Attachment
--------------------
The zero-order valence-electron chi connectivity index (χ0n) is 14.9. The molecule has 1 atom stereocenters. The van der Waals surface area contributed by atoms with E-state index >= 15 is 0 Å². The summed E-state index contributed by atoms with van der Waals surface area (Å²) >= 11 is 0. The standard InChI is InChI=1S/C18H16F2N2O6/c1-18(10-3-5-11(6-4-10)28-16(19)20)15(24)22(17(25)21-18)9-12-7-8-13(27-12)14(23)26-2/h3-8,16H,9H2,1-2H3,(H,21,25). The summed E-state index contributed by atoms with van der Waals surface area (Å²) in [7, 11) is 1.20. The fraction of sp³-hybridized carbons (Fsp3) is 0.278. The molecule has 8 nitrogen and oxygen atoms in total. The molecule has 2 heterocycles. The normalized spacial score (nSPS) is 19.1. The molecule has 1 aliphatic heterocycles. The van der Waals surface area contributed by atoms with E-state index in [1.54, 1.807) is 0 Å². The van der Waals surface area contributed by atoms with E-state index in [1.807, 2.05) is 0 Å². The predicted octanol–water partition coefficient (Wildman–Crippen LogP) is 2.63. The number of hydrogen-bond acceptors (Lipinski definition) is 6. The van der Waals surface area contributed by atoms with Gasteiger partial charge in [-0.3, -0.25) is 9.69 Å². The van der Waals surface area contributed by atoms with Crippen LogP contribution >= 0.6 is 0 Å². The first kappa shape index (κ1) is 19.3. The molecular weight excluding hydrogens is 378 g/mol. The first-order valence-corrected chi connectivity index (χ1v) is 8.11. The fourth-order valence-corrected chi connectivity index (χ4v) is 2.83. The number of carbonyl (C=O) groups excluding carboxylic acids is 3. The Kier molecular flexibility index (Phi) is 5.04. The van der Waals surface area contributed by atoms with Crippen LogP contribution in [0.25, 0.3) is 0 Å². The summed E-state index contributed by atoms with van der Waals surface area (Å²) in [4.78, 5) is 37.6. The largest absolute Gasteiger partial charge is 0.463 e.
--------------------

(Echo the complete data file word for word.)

The zero-order valence-electron chi connectivity index (χ0n) is 14.9. The molecule has 1 atom stereocenters. The van der Waals surface area contributed by atoms with E-state index >= 15 is 0 Å². The summed E-state index contributed by atoms with van der Waals surface area (Å²) >= 11 is 0. The standard InChI is InChI=1S/C18H16F2N2O6/c1-18(10-3-5-11(6-4-10)28-16(19)20)15(24)22(17(25)21-18)9-12-7-8-13(27-12)14(23)26-2/h3-8,16H,9H2,1-2H3,(H,21,25). The summed E-state index contributed by atoms with van der Waals surface area (Å²) in [7, 11) is 1.20. The fraction of sp³-hybridized carbons (Fsp3) is 0.278. The molecule has 8 nitrogen and oxygen atoms in total. The molecule has 2 heterocycles. The normalized spacial score (nSPS) is 19.1. The molecule has 1 aliphatic heterocycles. The van der Waals surface area contributed by atoms with E-state index in [1.54, 1.807) is 0 Å². The van der Waals surface area contributed by atoms with E-state index in [1.807, 2.05) is 0 Å². The predicted octanol–water partition coefficient (Wildman–Crippen LogP) is 2.63. The number of hydrogen-bond acceptors (Lipinski definition) is 6. The van der Waals surface area contributed by atoms with Gasteiger partial charge in [-0.3, -0.25) is 9.69 Å². The van der Waals surface area contributed by atoms with Crippen LogP contribution >= 0.6 is 0 Å². The first kappa shape index (κ1) is 19.3. The molecular weight excluding hydrogens is 378 g/mol. The first-order valence-corrected chi connectivity index (χ1v) is 8.11. The fourth-order valence-corrected chi connectivity index (χ4v) is 2.83. The number of carbonyl (C=O) groups excluding carboxylic acids is 3. The Kier molecular flexibility index (Phi) is 5.04. The van der Waals surface area contributed by atoms with Crippen LogP contribution in [0.25, 0.3) is 0 Å². The summed E-state index contributed by atoms with van der Waals surface area (Å²) in [4.78, 5) is 37.6. The largest absolute Gasteiger partial charge is 0.463 e.